Estimated reading time 10 minutes, 6 seconds.
Editor’s Note: On July 3, 2015, Air Methods pilot Patrick Mahany, Jr. was killed when the Flight For Life Airbus Helicopters H125 he was piloting crashed shortly after lifting off from the Summit Medical Center Heliport in Frisco, Colorado. In its report on the accident, the National Transportation Safety Board (NTSB) — which attributed the crash to the design of the aircraft’s dual hydraulic system — determined that the impact forces were survivable. However, the recently manufactured aircraft was not required to comply with dynamic crashworthiness standards adopted by the Federal Aviation Administration (FAA) in 1989, or with fuel system crash resistance standards adopted in 1994, and was destroyed in a post-crash fire.
Mahany sustained numerous blunt force trauma injuries as well as significant thermal lung injuries from the post-crash fire, which according to the NTSB directly contributed to his death. Meanwhile, flight nurse Matthew Bowe sustained a permanent sacral spinal cord injury, and flight nurse David Repsher received burns over 90 percent of his body; both will face lifelong medical complications.
Mahany’s wife, Karen, was at Patrick’s side when he died in the hospital a short time after the crash. This is her story.
Originally, I wasn’t supposed to have the day off. But the day before, my boss made a change to my schedule, so I was there, just minutes away, when the crash happened.
I got the phone call and raced to the hospital. Patrick had been rescued from the aircraft and was already in the emergency department. He had a breathing tube in when I rushed to his side, and the emergency department staff and doctors were starting chest compressions because they had lost a pulse.
I said into his ear that I was there and I begged him to come back to me. And within minutes, they had gotten a pulse back. And so I knelt down next to his bed and started whispering in his ear: thanking him for loving me, thanking him for choosing me, thanking him for being the most amazing husband, father, pilot, and person that I had ever met. I continued to talk to him, to touch his head, and to let him know that I was there. However, as the minutes went by, his pulse got weaker, and then they started to do chest compressions again.
When they finally held compressions, he had flat-lined and he was gone. It was one of the most beautiful moments of my life, to be there with the love of my life as he walked into heaven.
Shortly after, I was handed all of his belongings, including his wallet. Inside his wallet was a piece of paper. Now, I know husbands think that wives know everything that’s inside their wallets, but really we don’t. I didn’t know this piece of paper was in there. It was tattered; it had obviously been in his wallet for some time. It read: “No greater love hath a man than to lay down his life for another.” It was from the Bible, John 15:13.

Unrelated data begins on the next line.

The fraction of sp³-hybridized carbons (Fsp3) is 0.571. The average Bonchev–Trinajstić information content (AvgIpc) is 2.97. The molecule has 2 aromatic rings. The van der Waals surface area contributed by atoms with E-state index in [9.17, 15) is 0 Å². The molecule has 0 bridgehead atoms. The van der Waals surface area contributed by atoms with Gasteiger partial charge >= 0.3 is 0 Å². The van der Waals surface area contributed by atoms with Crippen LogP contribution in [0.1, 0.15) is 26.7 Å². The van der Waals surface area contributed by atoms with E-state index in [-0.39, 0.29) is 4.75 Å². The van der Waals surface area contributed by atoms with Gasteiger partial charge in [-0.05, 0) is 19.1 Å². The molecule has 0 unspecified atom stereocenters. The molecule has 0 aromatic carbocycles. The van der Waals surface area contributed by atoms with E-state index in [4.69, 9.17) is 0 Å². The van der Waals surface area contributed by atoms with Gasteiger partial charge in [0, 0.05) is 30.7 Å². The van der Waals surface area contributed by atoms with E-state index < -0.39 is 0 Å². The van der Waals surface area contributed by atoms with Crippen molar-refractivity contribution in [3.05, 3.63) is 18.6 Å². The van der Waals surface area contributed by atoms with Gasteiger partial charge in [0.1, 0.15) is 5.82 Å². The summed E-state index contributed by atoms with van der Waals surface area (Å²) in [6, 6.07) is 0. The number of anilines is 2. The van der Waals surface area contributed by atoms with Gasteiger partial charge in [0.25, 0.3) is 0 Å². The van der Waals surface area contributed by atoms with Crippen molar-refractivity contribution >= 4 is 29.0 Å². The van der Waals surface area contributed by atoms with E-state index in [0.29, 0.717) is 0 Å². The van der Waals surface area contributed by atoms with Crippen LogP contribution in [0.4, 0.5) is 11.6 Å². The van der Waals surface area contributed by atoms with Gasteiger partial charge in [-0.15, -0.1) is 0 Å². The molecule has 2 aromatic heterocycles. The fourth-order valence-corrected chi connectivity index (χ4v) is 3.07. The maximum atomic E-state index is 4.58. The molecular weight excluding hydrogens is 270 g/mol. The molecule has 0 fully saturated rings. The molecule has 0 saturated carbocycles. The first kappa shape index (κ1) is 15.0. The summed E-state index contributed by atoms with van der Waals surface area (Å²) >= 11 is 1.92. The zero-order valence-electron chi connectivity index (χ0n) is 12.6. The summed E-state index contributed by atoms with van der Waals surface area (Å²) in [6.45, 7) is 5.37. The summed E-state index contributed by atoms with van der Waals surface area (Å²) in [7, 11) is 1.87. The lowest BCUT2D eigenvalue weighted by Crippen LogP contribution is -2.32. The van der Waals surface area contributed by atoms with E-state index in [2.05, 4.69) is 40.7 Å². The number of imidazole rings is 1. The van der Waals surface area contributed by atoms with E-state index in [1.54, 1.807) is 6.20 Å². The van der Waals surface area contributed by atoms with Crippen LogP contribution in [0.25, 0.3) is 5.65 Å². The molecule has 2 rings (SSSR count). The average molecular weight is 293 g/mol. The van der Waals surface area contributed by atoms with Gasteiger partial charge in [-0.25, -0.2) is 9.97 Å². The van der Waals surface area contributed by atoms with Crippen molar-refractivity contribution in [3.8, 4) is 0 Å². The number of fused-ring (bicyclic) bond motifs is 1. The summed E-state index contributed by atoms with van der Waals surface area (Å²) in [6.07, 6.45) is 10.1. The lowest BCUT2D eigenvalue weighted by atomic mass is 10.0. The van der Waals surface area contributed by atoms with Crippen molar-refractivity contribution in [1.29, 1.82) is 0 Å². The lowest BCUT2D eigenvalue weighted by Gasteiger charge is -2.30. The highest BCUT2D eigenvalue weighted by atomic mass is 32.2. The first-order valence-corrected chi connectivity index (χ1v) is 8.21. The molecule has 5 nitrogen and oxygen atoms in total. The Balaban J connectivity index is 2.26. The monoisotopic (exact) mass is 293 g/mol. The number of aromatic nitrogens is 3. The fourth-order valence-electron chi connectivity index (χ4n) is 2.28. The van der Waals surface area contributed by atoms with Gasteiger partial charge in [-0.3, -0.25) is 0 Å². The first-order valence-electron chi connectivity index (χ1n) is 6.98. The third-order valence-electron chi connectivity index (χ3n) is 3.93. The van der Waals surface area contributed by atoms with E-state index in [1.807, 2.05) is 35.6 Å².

He should have survived
“Mrs. Mahany, you know this was a survivable crash, right?” said the NTSB investigator. “This would have been survivable if your husband’s aircraft had had the safety equipment onboard that it should have had.”
This was said to me several months after Patrick’s crash in what is known as the “72-hour widow interview.” The NTSB wanted to find out as much as they could about the 72 hours before the accident to understand Patrick’s state of mind, and they wanted to talk to the person who knew him best, his widow: me.
I had known this interview was coming. Years before, Patrick and I had been talking about another crash that had happened. Looking off into the distance, Patrick had said, “First they take your life, then they take your legacy.” Then he looked me square in the eye, and he said, “If anything ever happens, Honey, you’ll be the only one to protect me. You’ll be the only one who can speak for me. You understand that, right? Please don’t let them destroy my legacy.”
Going into this interview, I had known that this would be one of the more important things that I would do for Patrick: letting them know the person he was, the pilot he was. But little did I know that what they would say to me would send me into a tailspin.
Having them tell me that Patrick should have survived made me rethink everything that had happened. What did they mean, “He wasn’t provided the safety equipment that he should have had?” This sent me into a flurry of reading and trying to understand, and, most importantly, reaching out to one of the world’s leading experts on helicopter crashworthiness, Dr. Dennis Shanahan.
I spoke on the phone to Dr. Shanahan, who is a retired U.S. Army flight surgeon and former commander of the Army Aeromedical Research Laboratory. Early in his career, he was tasked with helping to make the UH-60 Black Hawk helicopter the gold standard in rotorcraft survivability. When he retired and went into the civilian world, he started looking at civilian aircraft and how to improve their survivability.
Dr. Shanahan helped me understand how in 1989 and 1994, the Federal Aviation Administration (FAA), with the best of intentions, passed regulations meant to improve protections for helicopter occupants in the event of a crash. I call these things the “big three”: first, the structure of the aircraft should promote survivability; second, the seating and restraint system should promote survivability; and third, the fuel tank should minimize the chance of a post-crash fire, giving occupants time to get away from the crash.